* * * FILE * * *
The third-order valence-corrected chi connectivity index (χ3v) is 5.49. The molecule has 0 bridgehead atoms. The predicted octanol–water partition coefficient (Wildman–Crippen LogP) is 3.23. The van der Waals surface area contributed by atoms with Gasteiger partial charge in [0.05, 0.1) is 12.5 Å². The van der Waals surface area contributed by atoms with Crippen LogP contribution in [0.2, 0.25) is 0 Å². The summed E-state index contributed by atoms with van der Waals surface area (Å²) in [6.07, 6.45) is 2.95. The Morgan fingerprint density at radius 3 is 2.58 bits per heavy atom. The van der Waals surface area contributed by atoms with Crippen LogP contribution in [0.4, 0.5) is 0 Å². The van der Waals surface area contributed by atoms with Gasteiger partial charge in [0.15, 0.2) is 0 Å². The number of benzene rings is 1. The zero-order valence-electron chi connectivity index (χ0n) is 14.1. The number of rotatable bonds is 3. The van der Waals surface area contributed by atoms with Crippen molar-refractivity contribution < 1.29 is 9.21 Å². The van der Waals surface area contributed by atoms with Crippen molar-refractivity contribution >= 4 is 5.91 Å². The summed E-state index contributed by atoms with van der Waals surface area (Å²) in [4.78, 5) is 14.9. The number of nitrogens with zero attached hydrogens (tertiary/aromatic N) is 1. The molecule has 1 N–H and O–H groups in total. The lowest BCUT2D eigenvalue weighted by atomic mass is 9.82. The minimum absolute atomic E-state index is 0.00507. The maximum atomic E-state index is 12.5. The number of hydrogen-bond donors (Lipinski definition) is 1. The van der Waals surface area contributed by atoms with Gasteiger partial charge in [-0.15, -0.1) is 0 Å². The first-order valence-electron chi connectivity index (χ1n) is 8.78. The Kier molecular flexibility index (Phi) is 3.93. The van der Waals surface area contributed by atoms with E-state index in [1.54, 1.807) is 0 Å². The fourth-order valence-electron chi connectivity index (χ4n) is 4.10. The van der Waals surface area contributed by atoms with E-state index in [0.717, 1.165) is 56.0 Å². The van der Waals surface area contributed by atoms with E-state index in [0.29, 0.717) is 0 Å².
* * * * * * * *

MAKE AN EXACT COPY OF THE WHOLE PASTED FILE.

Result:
The third-order valence-corrected chi connectivity index (χ3v) is 5.49. The molecule has 0 bridgehead atoms. The predicted octanol–water partition coefficient (Wildman–Crippen LogP) is 3.23. The van der Waals surface area contributed by atoms with Gasteiger partial charge in [0.05, 0.1) is 12.5 Å². The van der Waals surface area contributed by atoms with Crippen LogP contribution in [0.2, 0.25) is 0 Å². The summed E-state index contributed by atoms with van der Waals surface area (Å²) in [6.07, 6.45) is 2.95. The Morgan fingerprint density at radius 3 is 2.58 bits per heavy atom. The van der Waals surface area contributed by atoms with Crippen LogP contribution in [0.4, 0.5) is 0 Å². The van der Waals surface area contributed by atoms with Gasteiger partial charge in [0.15, 0.2) is 0 Å². The number of benzene rings is 1. The zero-order valence-electron chi connectivity index (χ0n) is 14.1. The number of rotatable bonds is 3. The van der Waals surface area contributed by atoms with Crippen molar-refractivity contribution < 1.29 is 9.21 Å². The van der Waals surface area contributed by atoms with Crippen molar-refractivity contribution >= 4 is 5.91 Å². The summed E-state index contributed by atoms with van der Waals surface area (Å²) in [4.78, 5) is 14.9. The number of nitrogens with zero attached hydrogens (tertiary/aromatic N) is 1. The molecule has 1 N–H and O–H groups in total. The lowest BCUT2D eigenvalue weighted by atomic mass is 9.82. The minimum absolute atomic E-state index is 0.00507. The maximum atomic E-state index is 12.5. The number of hydrogen-bond donors (Lipinski definition) is 1. The van der Waals surface area contributed by atoms with Gasteiger partial charge in [-0.15, -0.1) is 0 Å². The first-order valence-electron chi connectivity index (χ1n) is 8.78. The Kier molecular flexibility index (Phi) is 3.93. The van der Waals surface area contributed by atoms with E-state index in [1.54, 1.807) is 0 Å². The fourth-order valence-electron chi connectivity index (χ4n) is 4.10. The van der Waals surface area contributed by atoms with E-state index in [0.717, 1.165) is 56.0 Å². The van der Waals surface area contributed by atoms with E-state index in [0.29, 0.717) is 0 Å².